Canadian Employment (May 2018)

Brian DePratto, Senior Economist | 416-944-5069

Date Published: June 8, 2018

Share this:

Another tick down for Canadian employment in May

  • Canadian employment fell by 7.5k net positions in May. The unemployment rate remained unchanged at 5.8%, as slightly fewer Canadians looked for work. 
  • The soft headline print was matched with soft details. Full-time employment pulled back by 31k net positions, while 23.6k part-time positions were added. In terms of employment types, the public sector added 12.9k jobs, while private employment dropped 4.8k. Self-employment also dropped 15.6k, bringing the overall tally into negative territory.
  • Goods-producing industries again led the way lower, shedding 29k positions on the back of weakness in manufacturing (-18.3k) and construction (-13k). Conversely, the service-sector continued to add jobs (+21.5k), with notable gains in accommodation and food services (+17.6k), and professional services (+17.0k).
  • Looking across the provinces, much of the decline can be chalked up to B.C., where employment fell 12.4k in May. Mixed performances were observed elsewhere.
  • Aggregate hours worked were effectively unchanged in May, leaving the year-on-year gain at 2.0%. Wages were up quite a bit, rising 3.9% (year-on-year) for permanent employees – the strongest advance since April 2009.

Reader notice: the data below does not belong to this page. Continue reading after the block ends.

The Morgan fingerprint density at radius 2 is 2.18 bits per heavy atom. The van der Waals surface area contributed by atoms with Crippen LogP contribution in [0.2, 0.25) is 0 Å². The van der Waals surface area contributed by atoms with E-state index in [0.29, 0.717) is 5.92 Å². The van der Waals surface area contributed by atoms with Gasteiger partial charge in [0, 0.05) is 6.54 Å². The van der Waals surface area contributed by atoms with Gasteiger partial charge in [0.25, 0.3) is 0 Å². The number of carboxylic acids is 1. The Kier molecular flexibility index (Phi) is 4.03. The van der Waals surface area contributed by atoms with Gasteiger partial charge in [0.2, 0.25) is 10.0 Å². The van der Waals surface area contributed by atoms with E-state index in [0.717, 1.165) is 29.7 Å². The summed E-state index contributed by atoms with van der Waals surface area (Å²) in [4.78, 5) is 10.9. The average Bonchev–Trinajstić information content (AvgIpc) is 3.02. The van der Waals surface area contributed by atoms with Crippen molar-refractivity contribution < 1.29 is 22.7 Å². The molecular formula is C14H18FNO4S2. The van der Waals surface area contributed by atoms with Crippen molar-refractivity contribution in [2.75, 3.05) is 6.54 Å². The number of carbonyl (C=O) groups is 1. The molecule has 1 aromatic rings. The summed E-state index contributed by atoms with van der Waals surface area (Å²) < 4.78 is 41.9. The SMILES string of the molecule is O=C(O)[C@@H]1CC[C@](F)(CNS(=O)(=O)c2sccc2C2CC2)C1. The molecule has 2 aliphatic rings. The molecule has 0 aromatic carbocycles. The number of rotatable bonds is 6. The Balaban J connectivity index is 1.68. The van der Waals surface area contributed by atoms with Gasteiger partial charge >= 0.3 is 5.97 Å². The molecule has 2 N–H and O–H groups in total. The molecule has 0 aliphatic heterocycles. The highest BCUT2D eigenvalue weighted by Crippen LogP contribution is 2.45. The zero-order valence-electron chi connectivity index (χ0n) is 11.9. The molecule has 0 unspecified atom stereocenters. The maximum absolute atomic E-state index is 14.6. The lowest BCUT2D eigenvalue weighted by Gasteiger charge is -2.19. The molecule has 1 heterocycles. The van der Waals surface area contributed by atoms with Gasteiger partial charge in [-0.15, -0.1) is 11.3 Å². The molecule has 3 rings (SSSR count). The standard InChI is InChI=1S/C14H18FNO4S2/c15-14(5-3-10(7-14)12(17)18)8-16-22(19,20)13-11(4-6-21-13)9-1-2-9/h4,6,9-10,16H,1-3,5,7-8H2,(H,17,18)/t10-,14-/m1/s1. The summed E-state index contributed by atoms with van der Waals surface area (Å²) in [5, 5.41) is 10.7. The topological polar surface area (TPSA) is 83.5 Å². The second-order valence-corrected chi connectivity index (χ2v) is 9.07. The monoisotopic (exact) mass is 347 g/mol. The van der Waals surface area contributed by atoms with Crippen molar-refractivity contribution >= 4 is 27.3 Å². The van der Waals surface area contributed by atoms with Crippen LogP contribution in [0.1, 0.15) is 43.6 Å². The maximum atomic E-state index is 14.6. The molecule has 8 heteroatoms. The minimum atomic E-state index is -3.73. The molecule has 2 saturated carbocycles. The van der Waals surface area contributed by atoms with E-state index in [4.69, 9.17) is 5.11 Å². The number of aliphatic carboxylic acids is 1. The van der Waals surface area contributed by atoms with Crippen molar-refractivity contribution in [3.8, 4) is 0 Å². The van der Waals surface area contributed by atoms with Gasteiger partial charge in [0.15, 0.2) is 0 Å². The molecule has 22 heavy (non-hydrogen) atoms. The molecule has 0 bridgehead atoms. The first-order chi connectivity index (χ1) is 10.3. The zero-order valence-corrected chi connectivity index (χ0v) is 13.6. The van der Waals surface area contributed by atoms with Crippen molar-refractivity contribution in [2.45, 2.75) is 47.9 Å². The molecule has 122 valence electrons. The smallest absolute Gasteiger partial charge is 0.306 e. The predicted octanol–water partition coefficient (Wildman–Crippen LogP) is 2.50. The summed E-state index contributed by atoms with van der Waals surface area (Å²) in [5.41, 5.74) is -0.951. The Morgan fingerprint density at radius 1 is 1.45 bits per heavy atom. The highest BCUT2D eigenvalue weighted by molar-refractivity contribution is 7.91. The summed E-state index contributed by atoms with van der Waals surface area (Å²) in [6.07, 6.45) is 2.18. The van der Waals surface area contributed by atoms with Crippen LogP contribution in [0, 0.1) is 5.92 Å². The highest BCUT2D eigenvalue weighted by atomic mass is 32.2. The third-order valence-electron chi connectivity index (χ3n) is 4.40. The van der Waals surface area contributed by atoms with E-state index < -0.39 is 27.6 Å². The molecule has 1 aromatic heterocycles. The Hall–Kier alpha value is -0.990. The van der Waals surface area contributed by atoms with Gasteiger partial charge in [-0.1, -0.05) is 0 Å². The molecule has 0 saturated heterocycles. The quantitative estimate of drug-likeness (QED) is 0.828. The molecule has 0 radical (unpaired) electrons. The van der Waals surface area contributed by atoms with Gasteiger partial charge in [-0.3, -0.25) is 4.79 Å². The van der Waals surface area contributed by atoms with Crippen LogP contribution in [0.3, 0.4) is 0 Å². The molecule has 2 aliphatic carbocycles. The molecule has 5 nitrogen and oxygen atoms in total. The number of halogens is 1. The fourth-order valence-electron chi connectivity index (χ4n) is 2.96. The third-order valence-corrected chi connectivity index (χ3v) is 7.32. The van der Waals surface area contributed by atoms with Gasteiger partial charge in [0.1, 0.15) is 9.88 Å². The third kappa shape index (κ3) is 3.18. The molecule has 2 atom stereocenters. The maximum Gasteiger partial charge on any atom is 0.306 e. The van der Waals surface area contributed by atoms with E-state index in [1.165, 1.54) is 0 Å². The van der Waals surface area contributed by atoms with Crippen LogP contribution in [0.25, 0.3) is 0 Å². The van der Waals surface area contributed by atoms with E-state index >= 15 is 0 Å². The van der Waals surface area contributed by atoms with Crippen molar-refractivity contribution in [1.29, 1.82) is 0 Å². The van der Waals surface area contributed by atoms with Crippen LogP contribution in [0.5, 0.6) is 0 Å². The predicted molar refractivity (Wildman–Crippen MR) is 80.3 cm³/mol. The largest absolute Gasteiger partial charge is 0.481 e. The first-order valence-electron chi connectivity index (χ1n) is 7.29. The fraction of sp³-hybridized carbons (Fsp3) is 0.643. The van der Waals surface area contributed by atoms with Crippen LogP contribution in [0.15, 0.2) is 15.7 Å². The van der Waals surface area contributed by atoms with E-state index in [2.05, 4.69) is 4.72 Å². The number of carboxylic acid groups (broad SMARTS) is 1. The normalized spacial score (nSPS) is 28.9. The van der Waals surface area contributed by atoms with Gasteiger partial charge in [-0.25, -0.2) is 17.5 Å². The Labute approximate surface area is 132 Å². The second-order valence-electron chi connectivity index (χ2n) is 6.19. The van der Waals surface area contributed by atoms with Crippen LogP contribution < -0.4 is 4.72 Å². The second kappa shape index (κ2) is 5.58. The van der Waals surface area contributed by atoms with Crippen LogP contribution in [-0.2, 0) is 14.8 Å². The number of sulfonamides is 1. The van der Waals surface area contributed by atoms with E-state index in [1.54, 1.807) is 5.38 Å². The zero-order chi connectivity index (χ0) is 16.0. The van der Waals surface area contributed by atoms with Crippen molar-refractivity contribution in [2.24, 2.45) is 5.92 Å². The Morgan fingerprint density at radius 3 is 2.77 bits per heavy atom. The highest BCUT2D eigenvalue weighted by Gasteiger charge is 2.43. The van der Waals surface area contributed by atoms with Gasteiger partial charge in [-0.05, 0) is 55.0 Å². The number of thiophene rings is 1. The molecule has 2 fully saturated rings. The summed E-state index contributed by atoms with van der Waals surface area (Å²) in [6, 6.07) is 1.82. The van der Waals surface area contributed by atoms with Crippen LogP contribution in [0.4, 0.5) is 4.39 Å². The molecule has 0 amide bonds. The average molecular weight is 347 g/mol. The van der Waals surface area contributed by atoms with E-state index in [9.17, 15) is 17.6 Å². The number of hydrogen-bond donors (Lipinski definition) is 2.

Key Implications

  • Disappointment is today's theme. Often a weak headline print will mask encouraging details, but whether it is the FT/PT employment split, the drop in the number of people looking for work, or other details, there was little positive that can be taken away from today's report (with the notable exception of wages).
  • Even on a trend basis – the better way of looking at this volatile series, the six month moving average stands at just 2.7k. An unemployment rate below its longer-term 'neutral' level should bring a moderation of job gains with it, but 2.7k is somewhat below what would be expected. 
  • Still, this report can be seen as confirming the tightness of Canadian labour markets. Wage gains hit a nine-year high, undoubtedly helped by Quebec's minimum wage increase, but the broader story of price pressures remains – 12 of 16 major industries saw wage growth above the 3% mark in May, which also marked the 12th straight month of real wage gains.
  • The Bank of Canada may not be encouraged by all the details of today's report, but wage growth nearing 4% y/y will be certain to garner discussion. All told, there is little in today's report to alter our view that the Bank remains likely to hike its policy rate in July, switching into 'hold and assess' mode thereafter.

Disclaimer